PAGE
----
Pre court action

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Alice

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Does anyone have any advice? In November I dropped my son at Guildford station to get a train to LGW - we had no time to buy a ticket so I told him to buy a ticket on the train. On leaving Guildford he went to find the guard, explained what had happened and asked to buy a ticket. at he guard refused saying that he would receive a warning letter in the post . He issued him a ticket (we have it) with a zero fare on it and said that he would have to pay it at a later date. Have heard nothing since then until this morning when we received a letter headed 'pre court action' saying that he had attempted to travel without a ticket and offering him the 'opportunity' to settle the matter by paying £92.90 which is made up of outstanding fare of £12.90 plus a charge towards the costs that have been incurred. I am so angry about this as there was no intention to travel without a ticket and my son actively sought out ticket inspector. What should we do next - don't want the stress of going to court but equally feel very strongly that we should not be penalised in this way.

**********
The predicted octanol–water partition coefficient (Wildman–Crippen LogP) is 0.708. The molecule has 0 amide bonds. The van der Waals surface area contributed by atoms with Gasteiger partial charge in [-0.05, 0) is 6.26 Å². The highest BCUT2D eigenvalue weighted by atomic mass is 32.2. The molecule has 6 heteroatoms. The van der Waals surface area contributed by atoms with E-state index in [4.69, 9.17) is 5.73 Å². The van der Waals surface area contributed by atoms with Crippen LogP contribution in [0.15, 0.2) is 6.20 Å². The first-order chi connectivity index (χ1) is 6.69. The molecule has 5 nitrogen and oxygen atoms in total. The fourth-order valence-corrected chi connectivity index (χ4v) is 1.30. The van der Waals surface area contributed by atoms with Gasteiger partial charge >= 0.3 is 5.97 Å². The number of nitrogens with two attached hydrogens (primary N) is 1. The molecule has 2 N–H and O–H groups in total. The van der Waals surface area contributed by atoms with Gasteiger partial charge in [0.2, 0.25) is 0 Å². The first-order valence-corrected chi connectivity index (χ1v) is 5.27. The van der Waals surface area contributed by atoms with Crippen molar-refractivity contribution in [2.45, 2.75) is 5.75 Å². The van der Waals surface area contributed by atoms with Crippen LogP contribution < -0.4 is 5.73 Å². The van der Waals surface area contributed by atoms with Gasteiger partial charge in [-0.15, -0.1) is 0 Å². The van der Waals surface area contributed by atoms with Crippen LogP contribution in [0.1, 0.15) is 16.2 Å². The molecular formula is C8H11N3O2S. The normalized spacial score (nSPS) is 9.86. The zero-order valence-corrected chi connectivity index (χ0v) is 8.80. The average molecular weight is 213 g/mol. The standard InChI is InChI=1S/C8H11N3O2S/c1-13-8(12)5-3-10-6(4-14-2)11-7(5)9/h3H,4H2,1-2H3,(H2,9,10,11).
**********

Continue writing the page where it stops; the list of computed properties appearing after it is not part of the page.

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TEW

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How did you get past the ticket barriers at Guildford? Knowing the RPIs who work that line, whom I suspect your son came across, that is likely what they were asking themselves, and why they did not offer to sell a ticket.
 

455driver